On Mon, 19 Dec 2022 at 21:21, Giuseppe D'Angelo via Std-Proposals <std-proposals@lists.isocpp.org> wrote:
On 19/12/2022 18:05, Edward Catmur via Std-Proposals wrote:
>     This last point seems very unreasonable to me -- it sounds like the tag
>     should be the opt-in to the ABI break (a bit like [[trivial_abi]] is),
>     not opt-out.
>
>
> The same goes for adding any of the Rule of Five special member
> functions. Basically, Don't Do That if you want to preserve ABI.

If I have a type that honors the RO3, and I "optimize" it by adding move
operations (e.g.: std::vector), that doesn't break ABI.

True, but you may well have ODR violations.

Does such a type
benefit from a relocation constructor, or would it be pointless to add
one? Does the eventual benefit outweigh the ABI break that would be
brought in by the constructor?

It may benefit from a relocating constructor. It depends how often you expect it to be passed by value (or returned in contexts not amenable to RVO) or otherwise relocated (e.g. during a std::vector reallocation or shuffle). The weight that you put on ABI break would bear on this; this differs by context. Some people only ever deploy binaries built at once, with no shared objects, and so have zero concern over ABI.

It may help that the ABI break could be diagnosable, though implementors would be under no obligation to do so. 

If I have a move-only type (e.g. unique_ptr), would I want to add a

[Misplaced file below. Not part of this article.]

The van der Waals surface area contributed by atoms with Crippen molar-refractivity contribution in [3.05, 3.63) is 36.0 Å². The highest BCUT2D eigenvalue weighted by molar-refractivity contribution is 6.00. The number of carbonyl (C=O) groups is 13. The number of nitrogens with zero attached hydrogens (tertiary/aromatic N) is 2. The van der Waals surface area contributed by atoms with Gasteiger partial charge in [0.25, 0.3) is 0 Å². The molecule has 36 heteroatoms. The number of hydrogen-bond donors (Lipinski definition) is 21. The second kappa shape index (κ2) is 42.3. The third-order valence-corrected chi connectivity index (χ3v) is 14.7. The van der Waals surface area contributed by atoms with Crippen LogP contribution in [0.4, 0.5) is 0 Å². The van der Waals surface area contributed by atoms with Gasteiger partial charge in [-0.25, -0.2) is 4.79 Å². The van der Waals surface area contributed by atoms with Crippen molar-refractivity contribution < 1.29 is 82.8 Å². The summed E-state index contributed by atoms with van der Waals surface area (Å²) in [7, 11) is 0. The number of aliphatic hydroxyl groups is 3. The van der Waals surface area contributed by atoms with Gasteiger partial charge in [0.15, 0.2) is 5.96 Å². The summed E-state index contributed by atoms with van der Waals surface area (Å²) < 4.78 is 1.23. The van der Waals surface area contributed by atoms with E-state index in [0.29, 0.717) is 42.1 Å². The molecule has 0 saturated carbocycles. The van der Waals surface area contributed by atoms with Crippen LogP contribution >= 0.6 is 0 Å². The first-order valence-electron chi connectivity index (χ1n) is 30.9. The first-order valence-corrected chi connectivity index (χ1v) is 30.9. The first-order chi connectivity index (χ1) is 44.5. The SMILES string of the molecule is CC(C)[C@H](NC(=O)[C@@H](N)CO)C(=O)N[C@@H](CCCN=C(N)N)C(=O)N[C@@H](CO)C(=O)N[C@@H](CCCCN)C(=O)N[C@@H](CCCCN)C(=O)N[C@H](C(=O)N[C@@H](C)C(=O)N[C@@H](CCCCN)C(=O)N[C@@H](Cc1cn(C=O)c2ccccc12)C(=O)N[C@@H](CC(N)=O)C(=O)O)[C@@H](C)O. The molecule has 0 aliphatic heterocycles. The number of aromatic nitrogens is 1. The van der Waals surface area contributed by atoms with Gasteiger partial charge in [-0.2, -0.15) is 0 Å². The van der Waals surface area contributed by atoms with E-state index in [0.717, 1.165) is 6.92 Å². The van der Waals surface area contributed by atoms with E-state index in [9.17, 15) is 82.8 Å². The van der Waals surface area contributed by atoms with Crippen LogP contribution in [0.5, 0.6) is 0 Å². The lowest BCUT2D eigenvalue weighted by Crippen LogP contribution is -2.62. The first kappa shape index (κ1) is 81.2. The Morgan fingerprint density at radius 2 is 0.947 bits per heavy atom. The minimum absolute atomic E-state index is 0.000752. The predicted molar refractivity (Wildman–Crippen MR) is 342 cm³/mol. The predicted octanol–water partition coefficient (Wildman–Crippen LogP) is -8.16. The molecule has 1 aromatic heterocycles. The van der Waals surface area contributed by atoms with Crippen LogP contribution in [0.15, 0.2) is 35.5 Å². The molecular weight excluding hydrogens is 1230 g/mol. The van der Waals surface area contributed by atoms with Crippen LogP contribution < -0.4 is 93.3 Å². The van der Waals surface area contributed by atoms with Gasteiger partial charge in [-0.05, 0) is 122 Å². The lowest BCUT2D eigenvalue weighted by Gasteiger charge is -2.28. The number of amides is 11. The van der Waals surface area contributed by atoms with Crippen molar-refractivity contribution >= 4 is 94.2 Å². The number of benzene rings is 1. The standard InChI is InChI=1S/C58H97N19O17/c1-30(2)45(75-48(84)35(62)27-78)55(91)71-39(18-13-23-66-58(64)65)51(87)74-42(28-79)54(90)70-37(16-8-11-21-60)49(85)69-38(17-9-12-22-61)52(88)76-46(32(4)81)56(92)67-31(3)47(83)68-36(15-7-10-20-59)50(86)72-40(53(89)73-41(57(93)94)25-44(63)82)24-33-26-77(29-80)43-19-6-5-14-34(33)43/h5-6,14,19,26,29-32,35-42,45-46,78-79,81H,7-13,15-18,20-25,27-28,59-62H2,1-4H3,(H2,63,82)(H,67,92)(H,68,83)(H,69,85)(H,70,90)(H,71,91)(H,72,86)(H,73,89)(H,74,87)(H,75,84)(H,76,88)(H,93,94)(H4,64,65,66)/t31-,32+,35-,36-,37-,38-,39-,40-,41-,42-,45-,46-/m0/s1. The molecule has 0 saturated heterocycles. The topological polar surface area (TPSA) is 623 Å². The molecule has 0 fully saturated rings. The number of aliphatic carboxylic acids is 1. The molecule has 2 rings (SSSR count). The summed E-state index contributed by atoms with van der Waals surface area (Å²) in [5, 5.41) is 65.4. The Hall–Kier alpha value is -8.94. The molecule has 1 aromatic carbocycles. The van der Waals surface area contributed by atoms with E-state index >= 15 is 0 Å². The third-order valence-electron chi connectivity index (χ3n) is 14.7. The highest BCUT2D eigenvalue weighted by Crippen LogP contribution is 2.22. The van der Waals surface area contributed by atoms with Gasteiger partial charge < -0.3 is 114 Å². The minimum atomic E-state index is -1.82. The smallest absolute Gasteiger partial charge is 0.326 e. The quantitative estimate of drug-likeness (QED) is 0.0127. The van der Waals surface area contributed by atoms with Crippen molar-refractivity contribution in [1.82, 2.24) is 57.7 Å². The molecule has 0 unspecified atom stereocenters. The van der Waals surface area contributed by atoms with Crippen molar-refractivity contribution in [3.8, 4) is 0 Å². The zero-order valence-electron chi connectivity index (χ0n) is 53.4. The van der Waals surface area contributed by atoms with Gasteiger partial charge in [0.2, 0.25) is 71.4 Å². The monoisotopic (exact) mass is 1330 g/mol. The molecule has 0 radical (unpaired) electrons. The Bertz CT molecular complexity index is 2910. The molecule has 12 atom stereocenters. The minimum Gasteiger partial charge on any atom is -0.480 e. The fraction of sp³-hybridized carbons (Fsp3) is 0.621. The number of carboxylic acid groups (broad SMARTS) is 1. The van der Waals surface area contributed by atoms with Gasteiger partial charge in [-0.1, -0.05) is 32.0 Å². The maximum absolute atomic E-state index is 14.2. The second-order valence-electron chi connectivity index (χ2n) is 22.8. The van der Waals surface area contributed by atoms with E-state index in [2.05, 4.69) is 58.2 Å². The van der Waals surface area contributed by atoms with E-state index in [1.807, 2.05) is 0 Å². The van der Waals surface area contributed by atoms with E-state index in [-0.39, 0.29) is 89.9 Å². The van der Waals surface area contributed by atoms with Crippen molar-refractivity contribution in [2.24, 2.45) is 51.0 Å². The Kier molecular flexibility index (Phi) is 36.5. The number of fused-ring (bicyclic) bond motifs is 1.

relocation constructor to it? If yes, would I want the associated ABI
break, considering we live in a world where people don't want the ABI
break that would improve its moves and we could obtain _today_?

Well, that's why Sébastien is proposing the attribute. You still get some benefit for relocations occuring other than for argument passing. If you don't care about ABI you would definitely want the break. 

Also, which current potential ABI break are you referring to? 

Or is relocation just meant to introduce new *kind* of types --
relocatable-but-non-movable types, so types that don't exist today, so
there's actually ... nothing to break?

That's one of the principal benefits, but by no means the only one. 
 
(Again, apologies for the straightforward questions, please just leave
me a link to a paper and I'll read the fine printing :-)).

The original thread does answer many of these questions. It is a long read, of course. Please be patient! 

Thank you,
--
Giuseppe D'Angelo

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